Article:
Forum

Fusion drive as storage?  

  RSS

0

Yesterday's lack of a new iMac announcement has me looking anew at my upgrade options. I’m <still!> running a 2007 iMac in my home office. It’s got an SSD, and it’s served me well. I setup a 2017 3.0ghz/16gb/1tb HDD iMac recently for a friend, and was shocked at how slow it seemed in comparison to my 11 year old machine. That hard drive is amazingly poky.
I had hoped that Apple would start shipping iMacs with a less expensive SSD option ($700 for 1tb, really?! And only 500gb available for 21.7” machines), or do away with the HDD option altogether, but no such luck. I’ve installed SSDs in plenty of machines, but the newer iMacs give me pause.
In lieu of a built in SSD, I purchased a (used) LaCie Rugged 2tb Thunderbolt/USB-C HDD, took the drive out, and replaced it with a 1tb Crucial M500 1tb SSD. My plan is to use this as the startup drive via USB-C/Thunderbolt 3.
So, with all that laid out, my actual question is, does it make any difference whether I order the model with an internal HDD or a fusion drive? If I use the internal drive as storage, is there any speed advantage to having a fusion drive? Or does it only take advantage of its onboard cache when used as a startup drive? I could also use the internal drive as my backup clone, in which case speed only matters if my external SSD fails.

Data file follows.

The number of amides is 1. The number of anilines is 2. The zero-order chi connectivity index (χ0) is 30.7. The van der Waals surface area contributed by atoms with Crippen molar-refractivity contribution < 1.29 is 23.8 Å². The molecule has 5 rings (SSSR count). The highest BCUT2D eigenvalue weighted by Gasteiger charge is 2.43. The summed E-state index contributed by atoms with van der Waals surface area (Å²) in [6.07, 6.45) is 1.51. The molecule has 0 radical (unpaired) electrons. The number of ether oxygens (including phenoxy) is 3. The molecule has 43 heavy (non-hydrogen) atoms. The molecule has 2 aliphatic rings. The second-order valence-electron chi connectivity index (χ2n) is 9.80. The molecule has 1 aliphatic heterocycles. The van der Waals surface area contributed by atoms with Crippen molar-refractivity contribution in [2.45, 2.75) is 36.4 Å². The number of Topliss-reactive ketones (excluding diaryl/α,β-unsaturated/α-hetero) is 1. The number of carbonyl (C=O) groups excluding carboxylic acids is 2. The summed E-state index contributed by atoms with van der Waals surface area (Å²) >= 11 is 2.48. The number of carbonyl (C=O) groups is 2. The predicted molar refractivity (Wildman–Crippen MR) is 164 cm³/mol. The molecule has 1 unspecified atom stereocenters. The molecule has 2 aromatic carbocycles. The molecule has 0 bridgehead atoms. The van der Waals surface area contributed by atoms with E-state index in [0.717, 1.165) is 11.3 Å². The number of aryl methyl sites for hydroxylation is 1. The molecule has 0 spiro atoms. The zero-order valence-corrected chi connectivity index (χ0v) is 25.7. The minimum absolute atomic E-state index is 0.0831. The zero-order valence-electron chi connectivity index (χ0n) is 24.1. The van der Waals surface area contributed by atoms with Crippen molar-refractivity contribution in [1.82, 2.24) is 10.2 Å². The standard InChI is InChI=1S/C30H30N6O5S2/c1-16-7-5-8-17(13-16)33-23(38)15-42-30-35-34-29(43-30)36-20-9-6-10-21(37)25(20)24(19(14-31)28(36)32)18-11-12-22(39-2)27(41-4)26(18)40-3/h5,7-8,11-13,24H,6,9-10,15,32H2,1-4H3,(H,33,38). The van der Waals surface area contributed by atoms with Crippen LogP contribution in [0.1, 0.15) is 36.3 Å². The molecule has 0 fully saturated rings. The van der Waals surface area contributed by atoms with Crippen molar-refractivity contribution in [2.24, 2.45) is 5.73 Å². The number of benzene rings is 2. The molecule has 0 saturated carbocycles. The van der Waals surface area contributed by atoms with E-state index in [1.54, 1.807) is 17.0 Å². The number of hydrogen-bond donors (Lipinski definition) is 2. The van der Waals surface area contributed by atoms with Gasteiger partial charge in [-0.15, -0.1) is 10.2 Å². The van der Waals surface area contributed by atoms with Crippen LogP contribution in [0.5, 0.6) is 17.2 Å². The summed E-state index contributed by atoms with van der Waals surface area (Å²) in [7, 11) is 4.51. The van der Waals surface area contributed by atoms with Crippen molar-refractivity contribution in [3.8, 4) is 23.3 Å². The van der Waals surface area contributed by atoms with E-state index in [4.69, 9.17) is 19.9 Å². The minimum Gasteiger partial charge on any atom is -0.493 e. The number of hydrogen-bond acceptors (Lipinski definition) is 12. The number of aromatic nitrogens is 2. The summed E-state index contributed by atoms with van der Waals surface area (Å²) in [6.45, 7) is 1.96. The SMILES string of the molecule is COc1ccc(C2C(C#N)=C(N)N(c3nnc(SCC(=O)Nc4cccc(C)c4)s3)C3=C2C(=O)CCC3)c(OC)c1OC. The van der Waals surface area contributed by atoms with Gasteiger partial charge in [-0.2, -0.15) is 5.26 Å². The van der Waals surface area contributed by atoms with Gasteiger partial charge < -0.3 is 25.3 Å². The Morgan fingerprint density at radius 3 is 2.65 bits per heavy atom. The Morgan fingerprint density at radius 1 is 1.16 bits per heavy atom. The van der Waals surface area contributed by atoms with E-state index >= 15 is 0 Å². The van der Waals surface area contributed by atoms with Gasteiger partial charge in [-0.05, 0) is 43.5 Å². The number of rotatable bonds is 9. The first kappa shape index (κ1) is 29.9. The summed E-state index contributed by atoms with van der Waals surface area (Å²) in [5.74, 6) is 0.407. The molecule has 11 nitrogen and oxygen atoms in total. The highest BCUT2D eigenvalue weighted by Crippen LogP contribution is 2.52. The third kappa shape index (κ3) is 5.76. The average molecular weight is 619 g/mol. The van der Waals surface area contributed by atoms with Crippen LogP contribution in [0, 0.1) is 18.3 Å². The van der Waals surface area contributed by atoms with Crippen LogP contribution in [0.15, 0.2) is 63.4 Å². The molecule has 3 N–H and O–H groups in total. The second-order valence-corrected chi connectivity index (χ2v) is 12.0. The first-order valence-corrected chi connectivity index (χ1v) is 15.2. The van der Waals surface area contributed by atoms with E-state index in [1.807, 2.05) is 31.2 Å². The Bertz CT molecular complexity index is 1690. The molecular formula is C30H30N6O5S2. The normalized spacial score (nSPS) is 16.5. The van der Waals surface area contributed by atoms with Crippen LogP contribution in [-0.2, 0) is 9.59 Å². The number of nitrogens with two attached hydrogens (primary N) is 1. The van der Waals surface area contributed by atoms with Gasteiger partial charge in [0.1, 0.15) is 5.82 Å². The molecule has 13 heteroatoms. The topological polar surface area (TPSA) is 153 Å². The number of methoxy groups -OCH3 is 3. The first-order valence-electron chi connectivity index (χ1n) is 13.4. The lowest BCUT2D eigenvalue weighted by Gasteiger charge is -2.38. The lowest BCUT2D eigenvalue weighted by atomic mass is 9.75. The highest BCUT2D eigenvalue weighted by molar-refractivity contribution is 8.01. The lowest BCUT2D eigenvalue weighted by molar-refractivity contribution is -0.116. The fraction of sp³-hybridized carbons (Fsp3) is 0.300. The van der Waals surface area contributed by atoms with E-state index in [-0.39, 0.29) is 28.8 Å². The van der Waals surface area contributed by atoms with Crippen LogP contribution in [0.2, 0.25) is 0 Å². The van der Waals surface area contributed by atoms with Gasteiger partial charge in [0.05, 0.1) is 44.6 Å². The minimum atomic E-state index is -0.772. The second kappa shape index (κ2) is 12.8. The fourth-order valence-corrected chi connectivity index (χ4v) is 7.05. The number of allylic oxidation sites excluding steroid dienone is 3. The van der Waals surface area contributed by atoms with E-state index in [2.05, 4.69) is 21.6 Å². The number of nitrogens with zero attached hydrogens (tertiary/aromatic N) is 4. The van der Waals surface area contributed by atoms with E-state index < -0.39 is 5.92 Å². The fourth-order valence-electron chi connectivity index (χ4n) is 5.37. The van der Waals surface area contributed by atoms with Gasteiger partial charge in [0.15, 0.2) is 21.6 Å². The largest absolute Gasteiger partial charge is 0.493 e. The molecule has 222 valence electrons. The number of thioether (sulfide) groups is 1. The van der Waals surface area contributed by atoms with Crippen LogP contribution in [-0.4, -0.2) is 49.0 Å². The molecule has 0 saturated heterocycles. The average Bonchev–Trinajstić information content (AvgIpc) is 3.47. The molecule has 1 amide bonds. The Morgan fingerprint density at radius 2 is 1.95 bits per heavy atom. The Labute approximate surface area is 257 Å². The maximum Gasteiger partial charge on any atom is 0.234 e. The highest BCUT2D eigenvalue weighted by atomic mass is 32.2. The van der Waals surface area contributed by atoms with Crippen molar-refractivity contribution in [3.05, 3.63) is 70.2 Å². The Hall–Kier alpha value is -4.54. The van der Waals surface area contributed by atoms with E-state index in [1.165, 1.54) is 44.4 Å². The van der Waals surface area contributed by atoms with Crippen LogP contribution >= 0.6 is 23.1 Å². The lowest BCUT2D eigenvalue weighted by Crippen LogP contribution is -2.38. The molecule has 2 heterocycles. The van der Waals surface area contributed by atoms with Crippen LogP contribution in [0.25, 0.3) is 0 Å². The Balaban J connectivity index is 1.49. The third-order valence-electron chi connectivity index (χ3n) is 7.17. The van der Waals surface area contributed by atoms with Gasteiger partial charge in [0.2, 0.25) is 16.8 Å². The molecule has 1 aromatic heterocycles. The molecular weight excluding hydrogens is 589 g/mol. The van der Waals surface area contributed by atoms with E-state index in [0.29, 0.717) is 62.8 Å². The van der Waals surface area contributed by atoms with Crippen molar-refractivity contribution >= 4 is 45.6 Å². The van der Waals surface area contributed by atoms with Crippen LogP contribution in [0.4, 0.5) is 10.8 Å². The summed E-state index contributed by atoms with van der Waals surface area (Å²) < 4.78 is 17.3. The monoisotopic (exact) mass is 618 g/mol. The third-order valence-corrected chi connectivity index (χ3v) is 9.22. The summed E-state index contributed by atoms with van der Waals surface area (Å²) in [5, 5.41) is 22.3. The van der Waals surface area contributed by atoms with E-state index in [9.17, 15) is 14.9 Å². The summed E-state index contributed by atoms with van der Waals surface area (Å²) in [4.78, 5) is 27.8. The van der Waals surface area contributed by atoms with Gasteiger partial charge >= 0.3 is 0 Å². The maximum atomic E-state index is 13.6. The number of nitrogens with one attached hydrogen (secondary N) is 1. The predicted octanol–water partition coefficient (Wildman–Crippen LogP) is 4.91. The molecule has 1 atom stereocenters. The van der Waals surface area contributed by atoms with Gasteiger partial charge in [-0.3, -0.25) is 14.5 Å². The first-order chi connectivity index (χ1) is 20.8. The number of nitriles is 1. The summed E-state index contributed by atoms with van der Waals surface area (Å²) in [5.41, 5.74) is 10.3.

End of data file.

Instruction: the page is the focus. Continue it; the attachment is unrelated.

This topic was modified 2 weeks  ago by blocktek
 
1

I have only ever used a Fusion Drive as the startup disk, but given that you can "build" one via Terminal commands I cannot see any reason why it would not work as a non-startup disk.

 

Old UNIX Guy

 
0

Agree with @kevinbuterbaugh — this should work fine, and I think your plan is a smart one, @blocktek

But will there be any speed advantage in this configuration? At least enough to justify the extra cost?

0

I'd say the answer to that is going to heavily depend on what you're using the storage for.  Again, I've never used a Fusion Drive for anything other than a startup volume.  I can tell you that in that scenario it does help significantly.  Of course it's not as good as a pure SSD.

 

I had a mid-2011 27" iMac that formerly had only an internal HD.  I installed an SSD in it (behind the DVD drive) and turned the SSD and HD into a Fusion Drive via Terminal commands.  I can tell you that for that configuration it cut my boot times in half.

 

I know a lot of people are ambivalent about Fusion Drives, or maybe even a little scared about using them, but I think that while they're not nearly as good as pure SSD's, they're also a ton better than just pure HD's...

 

Old UNIX Guy

 
Share: